Still Gaining
Can our minds and bodies improve with age?
by Bill Donahue

Some people view the aging process as one long downward spiral, marked by declines in muscle mass, balance, and mental sharpness. While some losses may be unavoidable, it’s possible to make gains, too.
Sarcopenia—another word for the age-related loss of muscle—happens to everyone. After age 30, men begin to lose as much as 5 percent of their muscle mass with each passing decade, according to a 2016 report from Harvard Health Publishing. Even so, just because one loses muscle mass does not mean it cannot be reclaimed. Researchers suggest a structured and dedicated exercise regimen—specifically, progressive resistance training, where the amount of weight, as well as the number of repetitions and sets, used in a workout increase as one’s strength and endurance improve—can help to build (or rebuild) muscle.
People of a certain age have good reason to want to stay strong. Those with sarcopenia are more than twice as likely to have a low-trauma fracture from a fall, according to a report from the American Society for Bone and Mineral Research. Broken bones and related injuries can significantly impair one’s quality of life, and they even have the potential to shorten one’s life span.
Exercise alone, however, will not suffice. To assist in building muscle mass, nutritionists may prescribe a diet featuring a variety of proteins, as well as calcium-dense foods such as milk, yogurt, and broccoli to promote strong bones. Of course, a healthy diet should also include ample fruits and vegetables—particularly antioxidant-rich leafy greens such as kale and spinach—and high-fiber foods such as beans, nuts, and oats to lower the risk of diabetes, heart disease, and stroke.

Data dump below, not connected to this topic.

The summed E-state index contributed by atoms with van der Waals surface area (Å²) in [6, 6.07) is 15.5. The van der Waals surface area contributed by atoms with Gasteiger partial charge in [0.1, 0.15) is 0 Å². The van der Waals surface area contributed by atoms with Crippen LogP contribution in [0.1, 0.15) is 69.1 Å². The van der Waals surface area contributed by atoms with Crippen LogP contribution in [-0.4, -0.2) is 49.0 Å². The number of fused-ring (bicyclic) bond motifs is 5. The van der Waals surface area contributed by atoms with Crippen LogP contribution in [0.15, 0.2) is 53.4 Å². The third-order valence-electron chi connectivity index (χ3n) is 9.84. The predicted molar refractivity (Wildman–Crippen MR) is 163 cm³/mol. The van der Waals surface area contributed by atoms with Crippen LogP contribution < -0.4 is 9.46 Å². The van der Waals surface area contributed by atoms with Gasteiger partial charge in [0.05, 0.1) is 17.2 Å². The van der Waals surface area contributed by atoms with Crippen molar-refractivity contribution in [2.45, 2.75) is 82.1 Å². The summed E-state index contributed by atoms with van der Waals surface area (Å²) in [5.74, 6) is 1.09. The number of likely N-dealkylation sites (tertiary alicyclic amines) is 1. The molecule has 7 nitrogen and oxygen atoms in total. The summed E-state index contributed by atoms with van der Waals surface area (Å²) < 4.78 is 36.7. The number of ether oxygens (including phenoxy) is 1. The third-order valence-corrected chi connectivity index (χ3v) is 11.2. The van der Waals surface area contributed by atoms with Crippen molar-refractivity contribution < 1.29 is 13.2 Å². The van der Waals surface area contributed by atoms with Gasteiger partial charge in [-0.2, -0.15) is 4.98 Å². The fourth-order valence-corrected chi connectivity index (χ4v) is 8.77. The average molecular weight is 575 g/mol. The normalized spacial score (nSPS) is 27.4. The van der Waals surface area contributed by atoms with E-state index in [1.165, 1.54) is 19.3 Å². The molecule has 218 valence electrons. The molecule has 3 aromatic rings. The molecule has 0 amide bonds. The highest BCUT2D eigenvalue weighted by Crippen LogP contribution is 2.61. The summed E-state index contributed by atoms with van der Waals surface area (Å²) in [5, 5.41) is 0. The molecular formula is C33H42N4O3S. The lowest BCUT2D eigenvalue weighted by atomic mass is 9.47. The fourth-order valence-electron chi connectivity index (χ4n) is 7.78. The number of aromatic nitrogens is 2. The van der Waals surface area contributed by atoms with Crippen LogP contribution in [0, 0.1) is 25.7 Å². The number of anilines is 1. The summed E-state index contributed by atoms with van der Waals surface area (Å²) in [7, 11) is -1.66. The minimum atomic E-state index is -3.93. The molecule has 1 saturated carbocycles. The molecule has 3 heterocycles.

The foods we eat affect more than just our muscles, according to HelpGuide, a nonprofit website devoted to health and wellness. A healthy diet may also improve mental acuity, boost energy, and increase one’s resistance to illness.
That’s why Derek Brewington, the director of culinary services at Atria Center City, takes his job so seriously. He takes great care in cultivating the dining experience for all members of the senior-living community, which is located in Philadelphia’s Logan Square neighborhood.
“The food we’re doing is cooked to order,” he says. “We don’t have a lot of food that’s already cooked and waiting in steam tables. We’re searing off the salmon once it’s ordered, making the filet to order the way each resident likes it.”
At the same time, residents have become much more knowledgeable and discerning in the kinds of foods they want on their dinner plates, Brewington suggests. He has responded by offering more vegetarian and “healthier” options.
“My residents have traveled the world, and they know food,” he says. “We serve rack of lamb, and not everyone wants mint jelly; some might appreciate a whole-grain mustard jus. They understand the menu, so if we use terms like chicken Marsala, they know that means chicken and wild mushrooms. They’re also willing to try new things, like quinoa, or brown rice or basmati rice instead of white rice.”
Likewise, at Meadowood Senior Living in Worcester, near Skippack, the culinary team aims to nourish and satisfy residents’ taste buds, as well as educate. Whereas ancient grains such as quinoa and faro were once unfamiliar to most residents, they have since become menu staples. The same can be said of fresh fish such as ahi tuna, mahi-mahi, and wild king salmon. Not only do residents crave the flavorful preparations, but they also appreciate the nutritional content: high in protein, rich in vitamin D, and abundant in omega-3 fatty acids.
“We’re even hearing more requests for these meat-less proteins as part of the vegetarian wave,” says Brewington of Atria Center City. “Many of them have the mouthfeel and consistency of meat, and they’re also high in protein. That’s important for everyone, especially as we get older.”

Published (and copyrighted) in Suburban Life magazine, March 2020.